Kellogg Closing Indiana Plant

Posted: Updated:
(Image courtesy of Kellogg Co.) The company's brands include Cheez-It. (Image courtesy of Kellogg Co.) The company's brands include Cheez-It.
SEELYVILLE -

Cereal and snacks giant Kellogg Co. (NYSE: K) is closing its plant in Vigo County. The company confirms for Inside INdiana Business that the closure will occur in phases and impact 150 positions.

The company expects the phase out to begin in February and conclude in September of next year.

Kellogg corporate spokesperson Kris Charles issued the following statement: 

Kellogg has a compelling business need to better align our manufacturing assets with marketplace trends and customer requirements. To that end, we continue to evaluate our global manufacturing network to ensure that we have the right manufacturing capacity – in the right locations – to better meet our current and future production needs, and the evolving needs of our customers. As part of that process, we assessed our U.S. cracker manufacturing network and determined that we have more capacity than is required to meet demand.

As a result, today, Kellogg announced that we've made the difficult decision to close our snacks plant in Seelyville, Indiana. The closure will occur in phases, likely beginning in February 2017 and concluding by September 2017. In total, approximately 150 roles will be impacted as a result of the plant closure. As you'd expect from a company like Kellogg, we will help those who will be impacted through their transitions.

Kellogg acquired the IndyBake Products plant in Seelyville in 2008.

At the time, the company indicated it would keep the 90 workers at the plant and potentially add another 150 to manufacture crackers, including the Cheez-It and Keebler brands.

The deal included performance-based incentives offered by the Indiana Economic Development Corporation and infrastructure and tax abatement assistance from local governments.

  • Perspectives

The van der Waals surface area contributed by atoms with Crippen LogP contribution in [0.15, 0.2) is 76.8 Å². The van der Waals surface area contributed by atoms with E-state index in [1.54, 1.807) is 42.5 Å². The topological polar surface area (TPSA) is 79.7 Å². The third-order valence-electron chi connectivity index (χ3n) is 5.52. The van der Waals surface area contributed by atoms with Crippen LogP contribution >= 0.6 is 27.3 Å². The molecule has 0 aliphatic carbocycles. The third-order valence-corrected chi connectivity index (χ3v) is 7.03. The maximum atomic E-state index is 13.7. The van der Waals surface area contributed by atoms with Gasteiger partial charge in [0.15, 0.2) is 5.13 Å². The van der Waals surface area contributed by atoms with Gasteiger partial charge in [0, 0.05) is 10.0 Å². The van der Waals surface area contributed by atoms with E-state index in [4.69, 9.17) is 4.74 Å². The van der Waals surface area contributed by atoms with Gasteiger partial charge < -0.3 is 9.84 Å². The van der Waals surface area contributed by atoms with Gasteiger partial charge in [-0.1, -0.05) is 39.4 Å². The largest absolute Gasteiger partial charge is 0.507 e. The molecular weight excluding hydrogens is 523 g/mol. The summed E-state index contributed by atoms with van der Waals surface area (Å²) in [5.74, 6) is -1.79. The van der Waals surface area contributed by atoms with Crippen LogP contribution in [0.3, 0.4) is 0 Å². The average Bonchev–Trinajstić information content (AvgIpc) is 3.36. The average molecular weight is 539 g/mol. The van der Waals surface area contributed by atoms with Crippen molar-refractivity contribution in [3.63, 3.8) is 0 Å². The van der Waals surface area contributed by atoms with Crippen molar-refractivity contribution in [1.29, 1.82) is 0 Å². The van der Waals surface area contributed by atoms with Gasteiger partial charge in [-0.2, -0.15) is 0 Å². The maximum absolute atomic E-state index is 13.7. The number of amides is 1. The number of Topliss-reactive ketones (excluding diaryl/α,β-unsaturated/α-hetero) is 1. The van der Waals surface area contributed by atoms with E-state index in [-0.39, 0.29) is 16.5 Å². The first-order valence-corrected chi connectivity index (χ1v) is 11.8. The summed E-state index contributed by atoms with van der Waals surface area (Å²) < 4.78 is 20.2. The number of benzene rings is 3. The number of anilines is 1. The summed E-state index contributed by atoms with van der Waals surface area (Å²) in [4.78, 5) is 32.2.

• 3 Tips to Attract and Retain Employees in the Gig Economy

      The gig economy has been around ever since workers began looking for supplemental income, but, it has recently evolved with the introduction of technology. Companies emerging like Uber, Lyft and GrubHub, are changing the gig economy landscape of the workforce. The gig economy has attracted millennials and Gen Zers because of the flexibility and autonomy to work from anywhere, at any time.

    More

Events



  • Most Popular Stories

    • (Industrial hemp photo courtesy of Purdue University)

      Hemp Processor Announces Expansion

      Indianapolis-based BDX Indiana has announced plans to bring more than 100 new jobs to central Indiana, with about a third of those going to a planned hemp extraction facility in Westfield. BDX extracts CBD oil from Indiana-grown hemp and is a sister company of Biodynamic Ventures, the largest hemp grower in Indiana. The city says the phase one build-out of the overall $50 million project is expected to begin this month with production to start in December. 

    • Butler Blue III is retiring next spring as the school's mascot. (photo courtesy Butler University)

      Butler Mascot Set to Retire

      One of the best-known ambassadors for Butler University is stepping down, all four legs of him, at the end of the current academic year. The university says their furry mascot, Butler Blue III, is ready to retire after nearly eight years of greeting visitors, students and staff. 

    • (photo courtesy of Indianapolis International Airport)

      Indy Airport Showcases New Retail Offerings

      Indianapolis International Airport is celebrating the opening of the first wave of new retail offerings. The new stores are part of the airport's multi-year Concessions Refresh initiative, which aims to bring a greater mix of nationally-known brands, such as FAO Schwarz and Vineyard Vines, with more local offerings, including Natalie's Candy Jar and Fountain Square Market. In all, nine new retail stores opened Tuesday morning. In an interview with Inside INdiana Business...

    • (image courtesy of Pixabay/VIN JD)

      Cyber Security Battalion to be Located in Indiana

      Indiana’s growing defense industry is further expanding into the digital battlefield. Governor Eric Holcomb has announced a National Guard cyber battalion will be located in the Hoosier state. The 127th Cyber Protection Battalion will be made up of nearly 100 soldiers focused on cybersecurity and cyber warfare. 

    • CEO of Knox County Development Corp. Steps Down

      The president and chief executive officer of the Knox County Development Corp. has resigned. Kent Utt had held the position for five years. Officials say Utt will continue to work with the corporation’s leadership to ensure a smooth transition going forward.